After 9/11, Americans decided where they would draw the line on public safety.
It wasn’t a conscious decision.
But the reasoning went something like this: We’ll turn airport security primarily over to the government, because that will make it look like we’re doing something, and we’ll beef up passenger screening because that’s where the terrorists exploited our weaknesses to get access to planes.
One other thing: The nation simply didn’t have the money or the means to guard against every possible vulnerability. So we created the Department of Homeland Security, beefed up surveillance techniques and asked the public to be more observant.
Even though the TSA regularly screws up, frisking toddlers while people testing the system get through with guns, this strategy has worked remarkably well.
But every now and then something really strange happens and we start wringing our hands about how the nation should be doing more.
The latest such incident happened this week in St. George, Utah, where a distraught SkyWest Airlines pilot suspected of murdering his girlfriend in Colorado broke through the airport’s perimeter security and tried to make off with a jet.
Brian Hedglin was his name. He didn’t get far before crashing the plane in the parking lot. He then seems to have killed himself with a shot to the head.
This type of thing doesn’t happen every day. I can’t remember anything like it ever happening. But that hasn’t stopped people from using it as an example of why we need tighter security.
Utah Rep. Jason Chaffetz, for one, called for enhanced security at all airports.
But the kind of radar surveillance that would spot someone trying to get through a fence costs money. Airports would bear the costs, which likely would be passed on through higher landing fees and, ultimately, higher air fares.
And where do you stop? If a small airport in St. George must get such equipment, what about small non-commercial air fields? What’s to stop someone from stealing a Cessna and causing trouble?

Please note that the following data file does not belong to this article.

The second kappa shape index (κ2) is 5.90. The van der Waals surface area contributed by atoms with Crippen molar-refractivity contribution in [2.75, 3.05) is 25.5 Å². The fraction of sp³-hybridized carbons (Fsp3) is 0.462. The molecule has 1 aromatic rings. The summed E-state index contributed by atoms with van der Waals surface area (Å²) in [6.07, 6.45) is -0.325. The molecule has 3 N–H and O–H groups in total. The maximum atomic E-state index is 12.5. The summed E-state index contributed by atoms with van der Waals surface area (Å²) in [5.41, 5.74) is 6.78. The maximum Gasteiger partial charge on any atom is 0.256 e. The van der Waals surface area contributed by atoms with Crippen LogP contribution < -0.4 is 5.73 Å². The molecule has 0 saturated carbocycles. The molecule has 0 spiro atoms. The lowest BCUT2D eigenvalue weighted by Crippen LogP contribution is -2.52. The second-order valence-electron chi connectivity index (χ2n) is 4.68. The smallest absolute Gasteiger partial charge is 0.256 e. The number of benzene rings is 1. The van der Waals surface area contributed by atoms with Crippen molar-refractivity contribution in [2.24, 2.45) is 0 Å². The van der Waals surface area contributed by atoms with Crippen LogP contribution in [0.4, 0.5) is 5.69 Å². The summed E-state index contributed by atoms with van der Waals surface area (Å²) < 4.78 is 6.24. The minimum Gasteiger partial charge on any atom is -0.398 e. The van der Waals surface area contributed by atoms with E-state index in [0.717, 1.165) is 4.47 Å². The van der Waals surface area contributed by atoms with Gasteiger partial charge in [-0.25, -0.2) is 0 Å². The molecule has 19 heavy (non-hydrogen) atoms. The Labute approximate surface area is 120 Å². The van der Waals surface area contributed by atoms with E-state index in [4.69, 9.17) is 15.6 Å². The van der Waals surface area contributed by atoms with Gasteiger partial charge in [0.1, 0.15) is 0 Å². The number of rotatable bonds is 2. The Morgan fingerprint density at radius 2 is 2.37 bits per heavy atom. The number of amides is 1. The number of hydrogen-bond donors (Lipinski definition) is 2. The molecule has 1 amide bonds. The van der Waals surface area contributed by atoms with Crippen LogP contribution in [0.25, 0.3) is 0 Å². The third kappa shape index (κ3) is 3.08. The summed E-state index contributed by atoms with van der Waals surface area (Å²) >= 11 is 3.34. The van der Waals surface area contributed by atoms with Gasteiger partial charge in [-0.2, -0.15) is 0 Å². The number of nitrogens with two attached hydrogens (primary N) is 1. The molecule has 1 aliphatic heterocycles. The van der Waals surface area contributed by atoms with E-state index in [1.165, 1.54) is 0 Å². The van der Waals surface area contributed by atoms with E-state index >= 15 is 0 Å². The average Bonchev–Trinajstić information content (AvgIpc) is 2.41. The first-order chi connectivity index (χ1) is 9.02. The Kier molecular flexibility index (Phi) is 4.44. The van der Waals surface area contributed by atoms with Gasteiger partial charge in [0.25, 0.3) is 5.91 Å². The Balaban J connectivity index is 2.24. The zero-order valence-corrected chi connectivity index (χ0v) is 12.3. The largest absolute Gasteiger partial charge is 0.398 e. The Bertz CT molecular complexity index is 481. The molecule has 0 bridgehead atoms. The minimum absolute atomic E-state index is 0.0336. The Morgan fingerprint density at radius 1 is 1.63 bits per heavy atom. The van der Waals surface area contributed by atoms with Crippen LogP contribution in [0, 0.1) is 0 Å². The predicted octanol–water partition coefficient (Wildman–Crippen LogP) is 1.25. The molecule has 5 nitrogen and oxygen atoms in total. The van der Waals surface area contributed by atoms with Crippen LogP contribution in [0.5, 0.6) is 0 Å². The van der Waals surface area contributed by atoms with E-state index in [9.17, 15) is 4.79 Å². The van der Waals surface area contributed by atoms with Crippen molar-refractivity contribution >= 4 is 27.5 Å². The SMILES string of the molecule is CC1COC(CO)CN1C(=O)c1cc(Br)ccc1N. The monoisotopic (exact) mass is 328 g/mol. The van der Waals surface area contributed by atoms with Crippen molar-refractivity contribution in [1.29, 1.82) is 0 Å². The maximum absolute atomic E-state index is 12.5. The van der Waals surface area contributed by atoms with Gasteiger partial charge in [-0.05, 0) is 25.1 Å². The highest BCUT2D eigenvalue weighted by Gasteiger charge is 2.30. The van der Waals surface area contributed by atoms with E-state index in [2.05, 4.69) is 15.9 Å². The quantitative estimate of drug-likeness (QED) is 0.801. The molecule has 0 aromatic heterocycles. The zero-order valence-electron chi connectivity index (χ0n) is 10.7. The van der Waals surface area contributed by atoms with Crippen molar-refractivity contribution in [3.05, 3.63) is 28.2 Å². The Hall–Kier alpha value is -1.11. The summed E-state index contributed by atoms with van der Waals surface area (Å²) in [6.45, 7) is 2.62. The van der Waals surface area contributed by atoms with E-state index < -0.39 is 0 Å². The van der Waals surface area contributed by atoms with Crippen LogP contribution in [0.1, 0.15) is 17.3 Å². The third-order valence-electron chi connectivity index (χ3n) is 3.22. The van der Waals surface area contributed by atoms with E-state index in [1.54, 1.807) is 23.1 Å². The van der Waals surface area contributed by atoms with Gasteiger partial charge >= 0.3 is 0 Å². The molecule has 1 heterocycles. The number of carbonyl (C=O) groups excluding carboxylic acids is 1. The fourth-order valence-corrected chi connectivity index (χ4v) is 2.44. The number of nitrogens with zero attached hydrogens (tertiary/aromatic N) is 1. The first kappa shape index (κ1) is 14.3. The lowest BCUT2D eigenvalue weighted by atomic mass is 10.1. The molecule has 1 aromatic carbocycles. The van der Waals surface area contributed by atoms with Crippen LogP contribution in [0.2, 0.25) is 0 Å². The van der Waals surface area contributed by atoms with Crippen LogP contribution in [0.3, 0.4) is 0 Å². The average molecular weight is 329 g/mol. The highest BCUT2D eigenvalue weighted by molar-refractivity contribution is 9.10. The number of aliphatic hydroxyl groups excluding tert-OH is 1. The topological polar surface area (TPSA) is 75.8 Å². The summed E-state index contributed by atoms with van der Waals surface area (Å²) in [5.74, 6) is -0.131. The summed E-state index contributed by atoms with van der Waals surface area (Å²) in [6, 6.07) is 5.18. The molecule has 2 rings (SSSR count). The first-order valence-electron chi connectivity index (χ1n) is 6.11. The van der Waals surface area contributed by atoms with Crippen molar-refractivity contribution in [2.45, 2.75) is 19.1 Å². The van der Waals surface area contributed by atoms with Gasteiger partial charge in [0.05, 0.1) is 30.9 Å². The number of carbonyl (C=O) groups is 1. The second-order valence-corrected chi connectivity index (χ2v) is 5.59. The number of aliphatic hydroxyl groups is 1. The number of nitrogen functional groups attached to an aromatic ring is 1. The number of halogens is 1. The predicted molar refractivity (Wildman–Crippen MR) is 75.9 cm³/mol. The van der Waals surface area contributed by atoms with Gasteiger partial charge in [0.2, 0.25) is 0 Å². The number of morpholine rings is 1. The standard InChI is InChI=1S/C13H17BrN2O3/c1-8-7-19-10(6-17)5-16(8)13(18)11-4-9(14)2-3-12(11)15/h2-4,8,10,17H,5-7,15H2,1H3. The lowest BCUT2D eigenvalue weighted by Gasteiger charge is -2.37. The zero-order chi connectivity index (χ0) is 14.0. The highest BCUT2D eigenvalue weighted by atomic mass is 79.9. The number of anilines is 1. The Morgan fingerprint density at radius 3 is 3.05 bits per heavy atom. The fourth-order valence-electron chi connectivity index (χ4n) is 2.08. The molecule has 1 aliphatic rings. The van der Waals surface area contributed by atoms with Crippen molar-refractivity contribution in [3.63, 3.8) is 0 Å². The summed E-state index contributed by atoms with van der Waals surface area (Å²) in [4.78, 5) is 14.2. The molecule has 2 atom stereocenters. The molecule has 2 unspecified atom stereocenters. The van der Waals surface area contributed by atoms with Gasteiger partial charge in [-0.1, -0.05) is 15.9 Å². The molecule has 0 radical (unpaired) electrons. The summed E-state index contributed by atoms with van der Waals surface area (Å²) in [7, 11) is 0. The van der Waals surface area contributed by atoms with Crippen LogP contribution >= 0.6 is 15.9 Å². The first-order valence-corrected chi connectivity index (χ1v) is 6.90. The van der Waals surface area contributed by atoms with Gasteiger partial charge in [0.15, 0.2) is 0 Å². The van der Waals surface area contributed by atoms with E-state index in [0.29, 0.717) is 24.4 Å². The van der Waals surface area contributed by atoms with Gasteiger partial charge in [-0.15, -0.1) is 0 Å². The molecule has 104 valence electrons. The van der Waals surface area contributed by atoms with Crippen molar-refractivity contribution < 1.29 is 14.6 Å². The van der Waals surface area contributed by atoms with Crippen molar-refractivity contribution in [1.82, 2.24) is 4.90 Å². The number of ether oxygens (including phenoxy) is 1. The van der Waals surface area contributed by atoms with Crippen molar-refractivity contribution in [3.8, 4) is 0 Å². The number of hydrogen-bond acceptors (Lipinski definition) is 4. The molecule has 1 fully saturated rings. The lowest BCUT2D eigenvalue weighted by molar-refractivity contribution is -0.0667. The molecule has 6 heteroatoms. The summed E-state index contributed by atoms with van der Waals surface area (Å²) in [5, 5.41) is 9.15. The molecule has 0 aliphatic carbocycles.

For that matter, what’s to stop someone from sabotaging a train or a mass transit system during rush hour, or from shipping a weapon of mass destruction right into a major port on a freighter?
But keeping to the subject of aircraft, what’s to keep an American citizen from taking flying lessons with the sole intent of doing terrorism? A recent AP story said foreign nationals are screened before taking lessons, but not U.S. citizens. That doesn’t happen until they apply for a license – a formality a terrorist wouldn’t need.
One answer to all these questions is good law enforcement. A second answer is that you never can make the nation completely secure from problems.
The St. George incident raises questions. SkyWest, which made the clumsy PR move of painting over its logo on the disabled plane, needs to answer how Hedglin got aboard the plane, despite having his access card disabled, and how he was able to start it up.
But then, the TSA still has to answer as to why it doesn’t do well on random audits.
Let’s not overreact to one odd and extremely rare incident in a small town.